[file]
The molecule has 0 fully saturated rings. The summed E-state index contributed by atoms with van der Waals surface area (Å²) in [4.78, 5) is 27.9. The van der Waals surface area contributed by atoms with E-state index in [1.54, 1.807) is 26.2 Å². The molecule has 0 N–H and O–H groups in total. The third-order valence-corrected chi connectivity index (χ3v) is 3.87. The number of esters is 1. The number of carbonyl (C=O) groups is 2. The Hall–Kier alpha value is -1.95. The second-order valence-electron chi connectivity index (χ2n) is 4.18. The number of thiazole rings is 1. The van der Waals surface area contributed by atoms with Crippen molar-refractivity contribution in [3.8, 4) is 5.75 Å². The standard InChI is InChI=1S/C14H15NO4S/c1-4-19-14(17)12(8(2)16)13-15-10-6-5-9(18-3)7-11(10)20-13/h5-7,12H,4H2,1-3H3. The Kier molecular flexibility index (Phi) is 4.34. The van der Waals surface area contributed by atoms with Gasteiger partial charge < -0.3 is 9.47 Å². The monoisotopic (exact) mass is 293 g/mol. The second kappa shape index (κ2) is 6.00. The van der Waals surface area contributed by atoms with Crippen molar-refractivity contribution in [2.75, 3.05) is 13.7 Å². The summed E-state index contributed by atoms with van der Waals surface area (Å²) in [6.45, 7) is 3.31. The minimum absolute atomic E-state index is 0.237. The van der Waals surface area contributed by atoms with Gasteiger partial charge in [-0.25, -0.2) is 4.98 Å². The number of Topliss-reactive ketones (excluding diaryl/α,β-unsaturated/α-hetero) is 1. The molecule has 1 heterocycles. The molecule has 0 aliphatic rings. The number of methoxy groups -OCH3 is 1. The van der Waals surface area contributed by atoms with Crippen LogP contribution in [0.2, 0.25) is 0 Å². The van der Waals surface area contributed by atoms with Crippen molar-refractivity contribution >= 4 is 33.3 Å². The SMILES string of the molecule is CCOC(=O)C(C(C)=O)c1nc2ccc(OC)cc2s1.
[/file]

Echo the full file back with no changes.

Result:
The molecule has 0 fully saturated rings. The summed E-state index contributed by atoms with van der Waals surface area (Å²) in [4.78, 5) is 27.9. The van der Waals surface area contributed by atoms with E-state index in [1.54, 1.807) is 26.2 Å². The molecule has 0 N–H and O–H groups in total. The third-order valence-corrected chi connectivity index (χ3v) is 3.87. The number of esters is 1. The number of carbonyl (C=O) groups is 2. The Hall–Kier alpha value is -1.95. The second-order valence-electron chi connectivity index (χ2n) is 4.18. The number of thiazole rings is 1. The van der Waals surface area contributed by atoms with Crippen molar-refractivity contribution in [3.8, 4) is 5.75 Å². The standard InChI is InChI=1S/C14H15NO4S/c1-4-19-14(17)12(8(2)16)13-15-10-6-5-9(18-3)7-11(10)20-13/h5-7,12H,4H2,1-3H3. The Kier molecular flexibility index (Phi) is 4.34. The van der Waals surface area contributed by atoms with Gasteiger partial charge < -0.3 is 9.47 Å². The monoisotopic (exact) mass is 293 g/mol. The second kappa shape index (κ2) is 6.00. The van der Waals surface area contributed by atoms with Crippen molar-refractivity contribution in [2.75, 3.05) is 13.7 Å². The summed E-state index contributed by atoms with van der Waals surface area (Å²) in [6.45, 7) is 3.31. The minimum absolute atomic E-state index is 0.237. The van der Waals surface area contributed by atoms with Gasteiger partial charge in [-0.25, -0.2) is 4.98 Å². The number of Topliss-reactive ketones (excluding diaryl/α,β-unsaturated/α-hetero) is 1. The molecule has 1 heterocycles. The molecule has 0 aliphatic rings. The number of methoxy groups -OCH3 is 1. The van der Waals surface area contributed by atoms with Crippen LogP contribution in [0.2, 0.25) is 0 Å². The van der Waals surface area contributed by atoms with Crippen molar-refractivity contribution >= 4 is 33.3 Å². The SMILES string of the molecule is CCOC(=O)C(C(C)=O)c1nc2ccc(OC)cc2s1.